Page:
• Soften tough meat by covering it all over with slices of green papaya; the enzymes in the fruit do an incredible job of breaking down fibres. They also impart a subtle and fragrant flavour to the meat - something between fresh cilantro and lemon rind. - Thania Olivier
• I usually use a cheaper cut of meat to prepare a stroganoff or casserole and these cuts tend to be a little tougher - a tablespoon or two of Old Brown Sherry is really a great tenderiser of meat. - Jodi-Lyn Bac
• For roasting meat, I put it in a hot oven 220 degrees C for 20 min. Add liquid (wine and water) then roast at 140 degrees C for remainder of the time (depending on weight of meat).  - David Moyle
• Do not season the steak before cooking as it will draw out the juices too quickly. With roasts I find it best to put them on a low heat overnight for succulent tasty meat.
For chicken I season the meat, put it in a roasting pan with lid WITHOUT water, put potatoes around it and put in oven for 2 hours on medium heat. Crispy, crispy, tasty and succulent chicken! - Susan Owen
Venison can have a very strong and gamey flavour. Soaking it in cola overnight will get that gamey flavour out of it. The acid in the cola will tenderise the tough meat too. - Lindy Hibbard
Let it rest! Steak should rest for at least half of the time it is cooked. That is, if you cook a medium-rare steak, you should cook it for 8 minutes a side (don't turn before the complete 8 minutes per side) - that is 16 minutes in total. Then, when you take it off the grill, you should leave it to rest for at least 8 minutes before serving.
Put the majority of your seasoning on while resting to ensure the meat soaks up all the flavour and you don’t lose it all in the pan or on the grill. - Vicky Verwey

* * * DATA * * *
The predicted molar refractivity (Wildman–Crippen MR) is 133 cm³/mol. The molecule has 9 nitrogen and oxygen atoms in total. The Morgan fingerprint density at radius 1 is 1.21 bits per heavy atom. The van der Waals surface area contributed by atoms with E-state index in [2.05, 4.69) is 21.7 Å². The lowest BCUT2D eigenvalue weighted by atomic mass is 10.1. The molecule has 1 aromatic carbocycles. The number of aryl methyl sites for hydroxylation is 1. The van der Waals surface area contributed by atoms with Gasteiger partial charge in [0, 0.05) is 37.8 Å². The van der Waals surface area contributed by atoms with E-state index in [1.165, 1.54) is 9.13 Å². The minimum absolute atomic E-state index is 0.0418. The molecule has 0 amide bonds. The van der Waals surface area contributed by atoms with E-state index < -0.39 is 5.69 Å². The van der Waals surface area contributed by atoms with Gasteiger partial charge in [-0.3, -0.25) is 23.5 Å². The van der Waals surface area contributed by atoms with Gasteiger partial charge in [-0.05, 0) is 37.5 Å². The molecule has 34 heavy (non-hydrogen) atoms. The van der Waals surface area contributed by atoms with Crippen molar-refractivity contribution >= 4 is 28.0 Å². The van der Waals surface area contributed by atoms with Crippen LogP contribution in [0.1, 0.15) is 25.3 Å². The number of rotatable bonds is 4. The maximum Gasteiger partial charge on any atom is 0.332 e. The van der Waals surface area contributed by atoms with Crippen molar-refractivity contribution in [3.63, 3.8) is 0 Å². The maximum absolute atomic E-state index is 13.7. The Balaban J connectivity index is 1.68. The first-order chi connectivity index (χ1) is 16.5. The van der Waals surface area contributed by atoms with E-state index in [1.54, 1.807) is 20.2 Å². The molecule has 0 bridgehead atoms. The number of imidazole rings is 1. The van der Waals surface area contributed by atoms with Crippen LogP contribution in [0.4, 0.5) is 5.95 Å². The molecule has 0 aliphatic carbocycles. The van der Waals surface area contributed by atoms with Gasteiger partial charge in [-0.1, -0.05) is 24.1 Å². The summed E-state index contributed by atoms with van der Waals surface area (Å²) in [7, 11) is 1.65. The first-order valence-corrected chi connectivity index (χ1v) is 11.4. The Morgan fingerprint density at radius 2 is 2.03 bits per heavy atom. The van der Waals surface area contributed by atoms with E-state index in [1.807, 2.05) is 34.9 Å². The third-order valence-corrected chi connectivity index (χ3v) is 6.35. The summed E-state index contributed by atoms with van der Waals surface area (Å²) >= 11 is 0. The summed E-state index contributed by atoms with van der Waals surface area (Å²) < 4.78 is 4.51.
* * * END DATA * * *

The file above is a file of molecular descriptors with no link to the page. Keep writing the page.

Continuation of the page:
• My best tip is for making of meat patties and frikkadels: add 1 finely grated carrot for 500g of mince to keep the meat succulent and moist. - Brenda Fernandes
• Cooking beef for a stew or lamb for a curry can take hours to reach perfection so that it is soft and succulent. If you don't have the hours to cook it, take about 2.5 litres cold water and 2T vinegar and place the meat in the water and vinegar mixture for about 15 minutes. Drain and cook - the meat will be soft in 40 minutes and not in 2 hours.  - Lara Scheltema
• Coat raw chicken strips with soya sauce, some Chinese 5 spice and a sprinkling of Maizena; toss into a pan with a little hot peanut or avocado chilli oil for 5 - 7 mins and voila! It’s ready and can be tossed with fried mushrooms into pasta or into wraps or pita pockets. Simple and delicious. -  Nicolette Wienand
• I really enjoy the technique called fry roasting. Take any cut of meat (usually the thicker the better for this) and seal all sides in a hot frying pan. Once all sides are nicely caramelised, place the meat in a low oven to finish the cooking process to your requirements.